According to Rashid Khalidi,[11] the adopted resolutions included making Arabic "an official language in the Arab provinces...the employment of Arab troops in their home provinces except in time of war...stronger locally-controlled provincial government." Also per Khalidi, the resolutions were sent to the Quai d'Orsay. Perhaps a reflection of their own desired autonomy, the Congress included a "declaration of solidarity with the autonomist demands of the Armenians" (page 314).

Opposition[edit]

(pending)

Aftermath[edit]

The Congress did not have a lasting effect, due in no small part to the beginning of World War I. Many of the concerns addressed at the Congress were decided as parts of larger shifts of power during the War. It is impossible to say what directions these proposed reforms would have taken were it not for the war, the fall of the Ottoman Empire and the Balfour Declaration. It is clear, however, that not only did Arabs not gain the freedoms they sought from the Ottomans, but with increased Zionist immigration, the Arab Revolt of 1936-37, and the founding of Israel in 1948, that rather the opposite came to pass. The Arab nationalism that came about after World War II is attributable to factors such as the decline of colonial influence, rather than reforms debated back in 1913.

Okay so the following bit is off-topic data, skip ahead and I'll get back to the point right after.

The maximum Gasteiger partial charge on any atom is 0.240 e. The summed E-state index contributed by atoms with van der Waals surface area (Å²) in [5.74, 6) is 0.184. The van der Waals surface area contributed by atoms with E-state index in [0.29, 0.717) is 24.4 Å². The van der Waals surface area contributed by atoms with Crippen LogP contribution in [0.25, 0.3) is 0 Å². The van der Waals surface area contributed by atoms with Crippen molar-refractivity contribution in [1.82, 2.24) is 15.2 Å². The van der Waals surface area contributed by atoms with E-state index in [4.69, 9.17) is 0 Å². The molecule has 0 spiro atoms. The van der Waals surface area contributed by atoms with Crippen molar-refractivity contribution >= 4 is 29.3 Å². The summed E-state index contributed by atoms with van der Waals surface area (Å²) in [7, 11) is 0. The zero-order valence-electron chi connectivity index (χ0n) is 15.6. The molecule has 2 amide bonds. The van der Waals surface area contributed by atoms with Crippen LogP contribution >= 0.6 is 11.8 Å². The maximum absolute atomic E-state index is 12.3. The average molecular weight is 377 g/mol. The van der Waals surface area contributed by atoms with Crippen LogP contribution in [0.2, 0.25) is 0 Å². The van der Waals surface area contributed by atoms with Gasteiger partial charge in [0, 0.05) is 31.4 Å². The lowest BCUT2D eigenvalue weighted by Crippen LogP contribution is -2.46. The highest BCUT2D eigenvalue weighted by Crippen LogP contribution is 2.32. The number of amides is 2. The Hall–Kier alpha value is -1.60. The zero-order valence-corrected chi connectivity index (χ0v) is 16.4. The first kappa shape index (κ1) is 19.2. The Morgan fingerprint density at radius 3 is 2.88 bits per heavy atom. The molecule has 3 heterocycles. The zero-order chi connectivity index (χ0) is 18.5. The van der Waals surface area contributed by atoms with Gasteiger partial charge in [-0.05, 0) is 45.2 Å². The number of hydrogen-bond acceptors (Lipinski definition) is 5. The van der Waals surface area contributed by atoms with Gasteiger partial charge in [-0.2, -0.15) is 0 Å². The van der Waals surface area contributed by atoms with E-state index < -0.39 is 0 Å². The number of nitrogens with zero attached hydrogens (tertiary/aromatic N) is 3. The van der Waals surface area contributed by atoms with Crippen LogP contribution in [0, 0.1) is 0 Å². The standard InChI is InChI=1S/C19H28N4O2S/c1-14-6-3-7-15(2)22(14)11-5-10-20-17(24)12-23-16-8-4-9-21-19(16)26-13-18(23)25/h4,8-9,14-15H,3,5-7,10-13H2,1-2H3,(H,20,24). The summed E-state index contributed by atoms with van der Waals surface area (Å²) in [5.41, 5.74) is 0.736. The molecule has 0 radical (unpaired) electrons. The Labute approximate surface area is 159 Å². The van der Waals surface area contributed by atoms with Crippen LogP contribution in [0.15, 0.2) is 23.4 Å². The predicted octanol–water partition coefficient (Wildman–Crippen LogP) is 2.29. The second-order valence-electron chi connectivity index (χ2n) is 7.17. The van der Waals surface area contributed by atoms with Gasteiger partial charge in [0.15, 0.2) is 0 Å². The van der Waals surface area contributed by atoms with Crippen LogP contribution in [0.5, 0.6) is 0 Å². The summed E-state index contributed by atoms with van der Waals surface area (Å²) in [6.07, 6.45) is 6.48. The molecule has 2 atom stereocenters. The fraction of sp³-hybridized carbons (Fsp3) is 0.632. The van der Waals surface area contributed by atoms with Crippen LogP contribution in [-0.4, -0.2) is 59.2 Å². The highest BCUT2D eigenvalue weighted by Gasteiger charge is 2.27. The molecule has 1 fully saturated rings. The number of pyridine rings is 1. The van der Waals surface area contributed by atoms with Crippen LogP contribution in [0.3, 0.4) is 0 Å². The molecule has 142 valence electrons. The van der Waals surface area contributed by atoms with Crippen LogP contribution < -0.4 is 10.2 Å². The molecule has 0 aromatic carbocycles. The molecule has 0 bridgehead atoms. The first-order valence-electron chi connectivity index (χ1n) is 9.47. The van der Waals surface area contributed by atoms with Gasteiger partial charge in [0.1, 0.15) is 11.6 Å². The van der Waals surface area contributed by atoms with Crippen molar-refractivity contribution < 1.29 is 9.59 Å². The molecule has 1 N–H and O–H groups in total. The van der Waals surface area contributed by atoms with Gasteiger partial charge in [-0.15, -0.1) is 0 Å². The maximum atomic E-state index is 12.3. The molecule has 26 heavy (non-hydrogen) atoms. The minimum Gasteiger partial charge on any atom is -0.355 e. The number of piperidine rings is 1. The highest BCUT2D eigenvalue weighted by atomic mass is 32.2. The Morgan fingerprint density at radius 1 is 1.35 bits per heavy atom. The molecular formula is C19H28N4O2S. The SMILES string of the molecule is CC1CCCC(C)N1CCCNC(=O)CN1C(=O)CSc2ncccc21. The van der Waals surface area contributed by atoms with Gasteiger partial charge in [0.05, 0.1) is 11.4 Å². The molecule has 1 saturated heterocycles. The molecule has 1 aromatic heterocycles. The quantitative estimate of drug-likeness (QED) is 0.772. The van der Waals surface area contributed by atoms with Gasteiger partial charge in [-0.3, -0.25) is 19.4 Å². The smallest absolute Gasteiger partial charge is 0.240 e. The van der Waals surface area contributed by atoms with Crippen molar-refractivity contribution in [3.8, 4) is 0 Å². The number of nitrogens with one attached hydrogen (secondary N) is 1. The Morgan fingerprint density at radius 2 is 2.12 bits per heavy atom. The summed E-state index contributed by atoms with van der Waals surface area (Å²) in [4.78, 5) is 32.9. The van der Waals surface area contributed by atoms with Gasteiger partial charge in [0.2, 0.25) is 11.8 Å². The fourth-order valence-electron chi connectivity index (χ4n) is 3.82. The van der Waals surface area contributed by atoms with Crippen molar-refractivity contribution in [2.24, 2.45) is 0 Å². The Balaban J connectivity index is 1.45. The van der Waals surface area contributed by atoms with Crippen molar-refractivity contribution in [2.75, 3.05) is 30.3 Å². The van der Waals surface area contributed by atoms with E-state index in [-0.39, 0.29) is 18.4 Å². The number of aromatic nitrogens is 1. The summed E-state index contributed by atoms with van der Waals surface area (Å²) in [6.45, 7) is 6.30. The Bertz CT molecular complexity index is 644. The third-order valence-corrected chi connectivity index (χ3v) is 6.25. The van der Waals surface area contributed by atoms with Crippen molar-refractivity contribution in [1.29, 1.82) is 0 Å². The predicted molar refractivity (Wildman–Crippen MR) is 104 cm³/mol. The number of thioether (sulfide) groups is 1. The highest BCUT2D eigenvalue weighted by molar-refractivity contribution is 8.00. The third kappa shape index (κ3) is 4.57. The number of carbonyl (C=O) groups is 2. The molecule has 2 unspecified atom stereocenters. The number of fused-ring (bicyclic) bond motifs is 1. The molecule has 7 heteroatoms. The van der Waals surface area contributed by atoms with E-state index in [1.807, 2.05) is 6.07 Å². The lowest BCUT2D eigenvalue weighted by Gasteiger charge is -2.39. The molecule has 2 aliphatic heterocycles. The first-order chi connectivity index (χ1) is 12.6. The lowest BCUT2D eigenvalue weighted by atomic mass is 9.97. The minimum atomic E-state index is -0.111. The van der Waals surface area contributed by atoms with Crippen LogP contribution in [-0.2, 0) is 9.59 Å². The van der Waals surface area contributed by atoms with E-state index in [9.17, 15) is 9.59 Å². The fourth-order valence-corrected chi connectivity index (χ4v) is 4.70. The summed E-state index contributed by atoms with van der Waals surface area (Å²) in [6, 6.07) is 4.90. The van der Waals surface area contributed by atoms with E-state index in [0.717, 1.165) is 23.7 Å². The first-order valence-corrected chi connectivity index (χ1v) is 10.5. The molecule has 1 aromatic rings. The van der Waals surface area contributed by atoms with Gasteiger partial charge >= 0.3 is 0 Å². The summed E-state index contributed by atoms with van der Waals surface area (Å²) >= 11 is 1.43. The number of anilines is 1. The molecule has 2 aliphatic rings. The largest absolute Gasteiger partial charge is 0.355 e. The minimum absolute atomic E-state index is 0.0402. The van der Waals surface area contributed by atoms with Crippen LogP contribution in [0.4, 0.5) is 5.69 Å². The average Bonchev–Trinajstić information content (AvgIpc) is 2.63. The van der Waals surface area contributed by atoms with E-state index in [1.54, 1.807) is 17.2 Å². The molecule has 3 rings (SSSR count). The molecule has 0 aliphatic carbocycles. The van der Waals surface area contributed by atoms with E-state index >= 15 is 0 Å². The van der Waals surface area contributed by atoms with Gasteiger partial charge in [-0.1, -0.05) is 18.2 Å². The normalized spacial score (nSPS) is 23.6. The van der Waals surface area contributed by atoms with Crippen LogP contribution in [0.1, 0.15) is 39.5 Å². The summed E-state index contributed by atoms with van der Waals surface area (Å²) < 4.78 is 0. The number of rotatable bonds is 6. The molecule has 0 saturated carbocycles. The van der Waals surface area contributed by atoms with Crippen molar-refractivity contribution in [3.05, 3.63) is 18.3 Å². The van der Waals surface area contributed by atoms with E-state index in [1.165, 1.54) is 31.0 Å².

Bibliography[edit]

References[edit]

  1. ^ Tibi, Bassam (1981). Arab Nationalism: A Critical Enquiry. St. Martin's Press. p. 84. ISBN 0-312-04716-9. 
  2. ^ Thomas, David (1976). Donald P. Little, ed. Essays on Islamic Civilization. E.J. Brill. p. 318. ISBN 90-04-04464-7. 
  3. ^ Dockser Marcus, Amy (2007). Jerusalem 1913. 
  4. ^ Thomas, David (1976). Donald P. Little, ed. Essays on Islamic Civilization. E.J. Brill. p. 318. ISBN 90-04-04464-7. 
  5. ^ David S. Thomas (1976). Donald P. Little, ed. Essays on Islamic Civilization. E. J. Brill. pp. 317–328. ISBN 90-04-04464-7. 
  6. ^ a b c d e Tibi, Bassam (1981). Arab Nationalism: A Critical Enquiry. p. 84. 
  7. ^ Thomas, David (1976). Essays on Islamic Civilization. E.J. Brill. p. 318. ISBN 90-04-04464-7. 
  8. ^ a b c d e Khalidi, Rashid (1980). British Policy Towards Syria and Palestine. p. 310. 
  9. ^ Khalidi, Rashid (1980). British Policy Towards Syria & Palestine 1906-1914. Ithaca Press London. pp. 309–310. ISBN 0-903729-57-1. 
  10. ^ Mandel, Neville (1980). The Arabs and Zionism Before World War I. p. 159. 
  11. ^ Khalidi, Rashid (1980). British Policy Towards Syria & Palestine 1906-1914. Ithaca Press London. 

External links[edit]